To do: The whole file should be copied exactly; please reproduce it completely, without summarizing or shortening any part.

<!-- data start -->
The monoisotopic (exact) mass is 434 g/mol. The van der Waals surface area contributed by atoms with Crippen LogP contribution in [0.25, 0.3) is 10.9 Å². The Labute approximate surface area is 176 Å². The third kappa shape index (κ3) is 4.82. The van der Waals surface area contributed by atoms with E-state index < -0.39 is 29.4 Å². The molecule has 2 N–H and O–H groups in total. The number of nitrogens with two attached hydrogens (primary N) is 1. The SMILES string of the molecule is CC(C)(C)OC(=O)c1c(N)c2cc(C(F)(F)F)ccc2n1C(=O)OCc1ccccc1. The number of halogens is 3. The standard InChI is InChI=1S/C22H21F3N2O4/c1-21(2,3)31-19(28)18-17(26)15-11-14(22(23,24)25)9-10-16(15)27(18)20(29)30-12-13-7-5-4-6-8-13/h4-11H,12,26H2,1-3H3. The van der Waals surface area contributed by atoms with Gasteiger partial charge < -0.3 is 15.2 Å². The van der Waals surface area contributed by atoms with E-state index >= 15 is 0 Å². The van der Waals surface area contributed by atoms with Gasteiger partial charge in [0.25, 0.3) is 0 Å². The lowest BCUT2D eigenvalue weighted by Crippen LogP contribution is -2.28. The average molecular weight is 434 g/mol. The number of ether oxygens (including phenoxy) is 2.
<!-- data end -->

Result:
The monoisotopic (exact) mass is 434 g/mol. The van der Waals surface area contributed by atoms with Crippen LogP contribution in [0.25, 0.3) is 10.9 Å². The Labute approximate surface area is 176 Å². The third kappa shape index (κ3) is 4.82. The van der Waals surface area contributed by atoms with E-state index < -0.39 is 29.4 Å². The molecule has 2 N–H and O–H groups in total. The number of nitrogens with two attached hydrogens (primary N) is 1. The SMILES string of the molecule is CC(C)(C)OC(=O)c1c(N)c2cc(C(F)(F)F)ccc2n1C(=O)OCc1ccccc1. The number of halogens is 3. The standard InChI is InChI=1S/C22H21F3N2O4/c1-21(2,3)31-19(28)18-17(26)15-11-14(22(23,24)25)9-10-16(15)27(18)20(29)30-12-13-7-5-4-6-8-13/h4-11H,12,26H2,1-3H3. The van der Waals surface area contributed by atoms with Gasteiger partial charge < -0.3 is 15.2 Å². The van der Waals surface area contributed by atoms with E-state index >= 15 is 0 Å². The van der Waals surface area contributed by atoms with Gasteiger partial charge in [0.25, 0.3) is 0 Å². The lowest BCUT2D eigenvalue weighted by Crippen LogP contribution is -2.28. The average molecular weight is 434 g/mol. The number of ether oxygens (including phenoxy) is 2.